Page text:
Take profits in tobacco stock if it reaches this level, traders say.

Tobacco stocks have been hot this month, with Altria rallying more than 10% and Philip Morris adding 7%. This comes as the S&P 500 has advanced just 1%.

But Bill Baruch, president of Blue Line Capital, says one stock’s rally could be about to hit a wall.

“Taking a look at Philip Morris, it’s had a decent year. I mean, its nearly 20% gains are more a product of the broader market,” Baruch said on CNBC’s “Trading Nation” on Friday. “It’s really the recent earnings, that’s it in a nutshell —good numbers but not-so-great guidance, so if this thing rallies there’s a lot of overhead resistance, $88 to $90. So, if you are in it, and it does get up there, take your profits.”

Philip Morris would need to add another 8% to hit $88. It last traded at that level in July.

Its main competitor, Altria, looks to have more promise than Philip Morris, Baruch says.

“There is some value down here, and I’ll tell you why. You’ve got a lot of support at $40,” he explained. “A lot of the negativity is already priced in — the Juul bans, you’ve seen a little bit of a bump up when the merger talks [with Philip Morris] dissipated. And they have earnings coming down the pipeline two weeks from now.”

Altria will report earnings on Oct. 31. Analysts surveyed by FactSet anticipate 6% earnings growth.

“Looking at this $40 support, we could see this thing stretch up into the end of the month and ahead of those earnings. So there’s a tradable opportunity here,” said Baruch.

Steve Chiavarone, portfolio manager at Federated Investors, agrees that there is value at least in some of the tobacco stocks.

“Investors don’t go to these companies because they love their products. They go to these companies because they love the fact that they’ve got stable pricing, they’ve got good earnings growth, and they’re attractive in terms of valuation with good yields, and none of that with all the headline news has really changed,” Chiavarone said during the same segment.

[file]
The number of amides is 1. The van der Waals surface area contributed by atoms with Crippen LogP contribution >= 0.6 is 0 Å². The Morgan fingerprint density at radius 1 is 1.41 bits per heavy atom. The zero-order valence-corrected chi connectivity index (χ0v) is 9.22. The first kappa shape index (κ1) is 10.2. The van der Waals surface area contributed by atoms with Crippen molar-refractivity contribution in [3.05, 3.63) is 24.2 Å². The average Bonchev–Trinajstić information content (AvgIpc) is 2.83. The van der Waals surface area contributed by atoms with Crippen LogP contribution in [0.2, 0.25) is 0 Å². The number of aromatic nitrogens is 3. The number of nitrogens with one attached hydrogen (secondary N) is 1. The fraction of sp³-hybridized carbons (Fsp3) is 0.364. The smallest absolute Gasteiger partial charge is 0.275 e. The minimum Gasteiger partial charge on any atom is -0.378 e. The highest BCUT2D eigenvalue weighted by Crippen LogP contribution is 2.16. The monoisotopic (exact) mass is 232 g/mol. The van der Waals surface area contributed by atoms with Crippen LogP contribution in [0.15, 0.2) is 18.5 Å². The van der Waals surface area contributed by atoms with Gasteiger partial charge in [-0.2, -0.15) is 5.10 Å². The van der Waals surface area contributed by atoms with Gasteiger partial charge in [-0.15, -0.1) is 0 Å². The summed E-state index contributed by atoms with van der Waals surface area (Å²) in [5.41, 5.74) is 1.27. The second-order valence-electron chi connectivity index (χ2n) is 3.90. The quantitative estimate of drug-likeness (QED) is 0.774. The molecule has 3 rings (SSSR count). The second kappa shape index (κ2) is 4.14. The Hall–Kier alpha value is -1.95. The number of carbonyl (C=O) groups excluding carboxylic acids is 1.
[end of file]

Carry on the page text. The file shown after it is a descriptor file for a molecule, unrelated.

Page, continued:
Altria trades at 10 times forward earnings, and Philip Morris at 15 times, while the S&P 500 trades with a 17 times multiple.

“The headline issues are the headline issues, this sector is absolutely no stranger to that, but the underlying fundamentals, from a pure stock perspective, actually look pretty attractive,” said Chiavarone.

Here’s why Apple shares could rally another 25% or more

Apple just smashed through to fresh records.

The iPhone maker surged nearly 2% to begin the week after Raymond James analysts upped their price target to $280, the most bullish on the Street. The firm cited stronger estimates for iPhone 11 sales as reason for the increase.

Craig Johnson, chief market technician at Piper Jaffray, is ready to get even more bullish.

“The trend looks great,” Johnson said on CNBC’s “Trading Nation” on Monday. “The stock has just broken out to new all-time highs, and in fact when you look at the size of the consolidation it just broke out of and you do a measurement on it, you can certainly argue for a price objective that, purely based on the charts, [takes you] north of $300 so I’d still be a buyer of Apple in here.”